Analysis of the annual reports of 40 publicly traded onshore-only U.S. oil producers reveals combined losses of $67 billion in 2015, driven by significant reductions in sales revenue and write-downs of assets following the decline in crude oil prices over the last 18 months. However, there are significant differences across these companies. Eighteen of these companies, referred to here as the high loss group (HLG), reported 2015 losses in excess of 100% of their equity. The HLG companies were more vulnerable to losses in an environment of falling oil prices than companies outside the group because they had more debt and proved reserves with a smaller economic margin between production cost and wellhead value. These same factors may limit the borrowing ability of the HLG companies, which could constrain their drilling and completion activities and thereby limit their production activities under current market conditions.
The aggregate balance sheets for the 18 HLG companies and the 22 non-HLG companies were quite similar at the end of 2014. Each group held roughly half of combined total assets (Figure 1). However, there were some major differences in underlying capital structures across these groups. The HLG companies had $57 billion in long-term debt, and a long-term debt-to-shareholder-equity ratio of 99%. In contrast, the non-HLG companies had total long-term debt of $40 billion, 58% of the shareholders’ equity.
A high debt-to-equity ratio can present challenges in the face of falling revenue, which most U.S. oil producers experienced in 2015 because of lower oil prices. A company agrees to the terms of a bank loan or bond issuance to fund projects with the expectation that its activities will generate sufficient revenue to service the debt and eventually repay it. Debt on the balance sheet implies future cash outflows. The need to service large amounts of debt as revenues declined made companies with high debt-to-equity ratios more vulnerable to losses than companies with less leverage in their capital structures.
The 18 HLG and 22 non-HLG companies had similar average rates of production in 2015, as the former and latter group collectively produced 1.2 million barrels per day (b/d) and 1.4 million b/d respectively (Figure 2). However, the two groups differed significantly in the extent to which their proved reserves, defined as the estimated quantities of oil and natural gas that analyses of geologic and engineering data demonstrate with reasonable certainty are recoverable under existing economic and operating conditions, declined during 2015. The U.S. Securities and Exchange Commission requires companies to value proved reserves based on the average of crude prices on the first trading day of each month for the year.
Using, for example, front month West Texas Intermediate futures closing prices for the first trading day in each month of 2015, this value was $50.13 per barrel, 47% below the average for 2014. Proved oil reserves reported by the HLG companies declined by 1.1 billion barrels, a 21% reduction from the 2014 level. For companies outside the HLG, proved reserves declined by 374 million barrels, only a 6% reduction from their 2014 level. The higher percentage decline in proved reserves for the HLG companies may in part reflect the fact that the reserves they held at the end of 2014 were lower in quality than those of the non-HLG companies, in the sense that they included a higher percentage of volumes with a relatively low margin between their wellhead value and their production cost, making them more sensitive to the recent decline in oil prices.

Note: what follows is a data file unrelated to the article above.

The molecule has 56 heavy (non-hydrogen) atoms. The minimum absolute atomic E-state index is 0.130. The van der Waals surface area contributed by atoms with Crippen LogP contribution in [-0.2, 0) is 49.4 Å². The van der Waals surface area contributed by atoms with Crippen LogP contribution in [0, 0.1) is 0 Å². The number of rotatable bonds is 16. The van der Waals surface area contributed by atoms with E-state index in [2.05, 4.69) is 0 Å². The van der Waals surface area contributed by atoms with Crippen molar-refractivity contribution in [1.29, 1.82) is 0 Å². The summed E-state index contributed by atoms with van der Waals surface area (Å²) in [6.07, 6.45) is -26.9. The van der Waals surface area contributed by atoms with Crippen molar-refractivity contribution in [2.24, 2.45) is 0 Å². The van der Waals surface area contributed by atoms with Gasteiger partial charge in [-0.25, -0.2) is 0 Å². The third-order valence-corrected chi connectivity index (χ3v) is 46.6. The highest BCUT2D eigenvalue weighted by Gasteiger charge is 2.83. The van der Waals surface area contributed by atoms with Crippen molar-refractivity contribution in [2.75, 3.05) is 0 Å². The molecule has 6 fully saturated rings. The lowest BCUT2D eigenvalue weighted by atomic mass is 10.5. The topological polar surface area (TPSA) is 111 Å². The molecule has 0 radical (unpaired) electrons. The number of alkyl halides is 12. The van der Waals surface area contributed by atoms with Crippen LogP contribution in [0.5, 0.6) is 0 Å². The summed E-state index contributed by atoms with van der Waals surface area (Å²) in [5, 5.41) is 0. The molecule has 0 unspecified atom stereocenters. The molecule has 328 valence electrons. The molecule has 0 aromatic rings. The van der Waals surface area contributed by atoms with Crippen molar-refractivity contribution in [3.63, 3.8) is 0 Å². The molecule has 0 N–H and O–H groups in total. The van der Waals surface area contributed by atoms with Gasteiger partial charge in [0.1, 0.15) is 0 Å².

Reductions in proved reserves are reflected as an impairment charge or a write-down, representing a decrease in the value of the company’s assets. Many oil companies that receive regular lines of credit from banks to meet short-term cash needs are subject to borrowing caps that are based on the value of expected cash flows from a company’s reserves. Many companies are currently undergoing a redetermination of their credit limits, and those with high leverage or lower quality assets could face significant curtailment of their access to short-term credit that could in turn constrain their drilling and completion operations, with direct implications for their production from new wells in the near term.
U.S. average regular gasoline retail price and diesel fuel prices increase
The U.S. average regular gasoline retail price increased seven cents from the previous week to $2.14 per gallon on April 18, down 35 cents from the same time last year. The Midwest price rose nine cents to $2.06 per gallon. The Rocky Mountain and Gulf Coast prices each increased eight cents per gallon to $2.08 per gallon and $1.91 per gallon, respectively. The East Coast price increased six cents to $2.10 per gallon, followed by the West Coast price, up three cents to $2.59 per gallon.
The U.S. average diesel fuel price increased four cents from the previous week to $2.17 per gallon, down 62 cents from the same time last year. The Gulf Coast price increased five cents to $2.05 per gallon, followed by the West Coast price, up four cents to $2.37 per gallon. The East Coast, Rocky Mountain, and Midwest prices each rose three cents to $2.22 per gallon, $2.17 per gallon, and $2.11 per gallon, respectively.
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Propane inventories gain
U.S. propane stocks increased by 1.2 million barrels last week to 68.9 million barrels as of April 15, 2016, 6.9 million barrels (11.1%) higher than a year ago. Gulf Coast and Midwest inventories increased by 0.6 million barrels and 0.5 million barrels, respectively, while Rocky Mountain/West Coast and East Coast inventories each rose by 0.1 million barrels. Propylene non-fuel-use inventories represented 5.7% of total propane inventories.